Transition times are tough

The start and finish of the day are transition times, which are often difficult because they are times of change. On the practical side, there never seems to be enough time for all the things you need to do to get both of you ready and out the door. To complicate things, because your infant lives totally in the here and now, it often feels as if he is sabotaging your best efforts to be organized. For him, smearing oatmeal is part of eating breakfast. He squirms and twists when you try to put on his snowsuit because he doesn't like to be confined. He doesn't see how side-swiping your freshly pressed suit with squished banana can throw off your entire morning schedule or that his protests about getting dressed when it's time to go home make the late afternoon harder for everyone.

On the feeling side, saying "hello" and "goodbye" to people we love is a complex human interaction that often evokes deep feelings, which may include anger, sadness, joy, excitement, and guilt.

Your baby also has to make those changes, going back and forth between the people who love and take care of him. This is harder for him at some stages of his life than others. Between six and nine months, your baby has become attached to you and knows that you are going away. Sometimes, he will cry—and cry hard— which is a natural response when someone we love says goodbye. This is a stage that shows a new awareness, and his crying when you leave is evidence of progressive development. In time, he will develop the ability to picture you when you are away. He will acquire a sense of time that will help him understand when you will be returning. Meanwhile, it's important for you and his caregiver to acknowledge his feelings. He's letting you know what he's feeling, and feelings aren't so overwhelming when you can tell someone about them and have them accepted. Most parents feel very sad when they walk out on a crying child. However, almost all babies stop crying within a few minutes. (It may make you feel better to call once you get to work to see that this is true for your child.)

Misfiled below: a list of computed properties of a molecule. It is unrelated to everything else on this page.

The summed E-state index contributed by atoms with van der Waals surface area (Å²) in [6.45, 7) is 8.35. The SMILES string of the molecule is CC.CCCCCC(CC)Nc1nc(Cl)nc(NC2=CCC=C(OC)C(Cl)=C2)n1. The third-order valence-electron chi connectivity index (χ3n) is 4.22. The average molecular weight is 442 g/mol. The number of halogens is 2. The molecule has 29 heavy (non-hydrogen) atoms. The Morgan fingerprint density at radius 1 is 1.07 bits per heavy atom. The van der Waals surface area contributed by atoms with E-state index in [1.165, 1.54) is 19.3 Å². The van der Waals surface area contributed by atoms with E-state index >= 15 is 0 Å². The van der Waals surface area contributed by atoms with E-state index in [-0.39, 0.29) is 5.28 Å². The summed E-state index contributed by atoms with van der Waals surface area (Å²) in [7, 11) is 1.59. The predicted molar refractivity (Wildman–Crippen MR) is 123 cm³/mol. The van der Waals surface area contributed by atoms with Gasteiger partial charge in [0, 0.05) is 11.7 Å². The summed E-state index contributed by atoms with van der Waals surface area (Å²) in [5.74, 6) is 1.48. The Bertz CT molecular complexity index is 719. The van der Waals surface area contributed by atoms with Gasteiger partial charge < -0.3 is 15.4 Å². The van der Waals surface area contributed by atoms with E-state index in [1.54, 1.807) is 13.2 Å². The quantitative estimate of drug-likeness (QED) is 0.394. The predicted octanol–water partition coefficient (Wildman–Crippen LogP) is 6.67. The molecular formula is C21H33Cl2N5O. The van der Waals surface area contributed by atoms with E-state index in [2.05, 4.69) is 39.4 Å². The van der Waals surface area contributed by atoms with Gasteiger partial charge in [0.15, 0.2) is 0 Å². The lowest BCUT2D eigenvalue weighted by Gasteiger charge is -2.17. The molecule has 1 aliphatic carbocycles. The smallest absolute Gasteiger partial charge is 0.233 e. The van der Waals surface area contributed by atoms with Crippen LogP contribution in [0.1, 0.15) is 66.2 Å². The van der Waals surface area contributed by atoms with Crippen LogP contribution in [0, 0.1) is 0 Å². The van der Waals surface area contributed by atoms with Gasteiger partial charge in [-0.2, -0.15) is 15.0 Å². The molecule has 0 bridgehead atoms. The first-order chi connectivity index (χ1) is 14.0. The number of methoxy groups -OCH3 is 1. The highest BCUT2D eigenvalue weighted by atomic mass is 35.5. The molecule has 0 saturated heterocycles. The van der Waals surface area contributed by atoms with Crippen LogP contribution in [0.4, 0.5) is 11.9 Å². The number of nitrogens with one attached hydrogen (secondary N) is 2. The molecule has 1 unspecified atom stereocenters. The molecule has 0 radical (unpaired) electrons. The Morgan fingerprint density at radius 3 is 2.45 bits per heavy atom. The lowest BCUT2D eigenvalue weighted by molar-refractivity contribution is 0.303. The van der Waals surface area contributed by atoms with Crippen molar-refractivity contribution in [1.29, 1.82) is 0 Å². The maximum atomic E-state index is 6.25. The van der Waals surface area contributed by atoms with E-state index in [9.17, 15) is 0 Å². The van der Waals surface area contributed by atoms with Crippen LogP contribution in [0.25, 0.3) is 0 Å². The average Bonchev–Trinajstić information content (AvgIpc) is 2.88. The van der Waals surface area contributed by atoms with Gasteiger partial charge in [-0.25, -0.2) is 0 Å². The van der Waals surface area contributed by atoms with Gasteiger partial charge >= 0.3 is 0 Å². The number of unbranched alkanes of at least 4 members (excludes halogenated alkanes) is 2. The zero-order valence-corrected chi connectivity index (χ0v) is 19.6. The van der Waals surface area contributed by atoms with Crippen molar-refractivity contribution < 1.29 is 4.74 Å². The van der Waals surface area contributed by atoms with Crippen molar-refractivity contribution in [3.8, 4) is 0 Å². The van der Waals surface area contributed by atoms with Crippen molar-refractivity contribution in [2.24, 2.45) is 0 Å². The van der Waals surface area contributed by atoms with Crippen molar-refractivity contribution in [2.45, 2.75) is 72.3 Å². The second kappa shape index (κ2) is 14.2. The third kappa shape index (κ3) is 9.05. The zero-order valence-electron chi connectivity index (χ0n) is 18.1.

Building bridges between home and child care can make your baby's transition from one to the other much easier. The more connected his two worlds are, the more secure he will feel in both. You can help connect them by sharing information with his caregiver and by developing rituals that mark the transitions, so that your baby learns what to expect as he moves between those two worlds.

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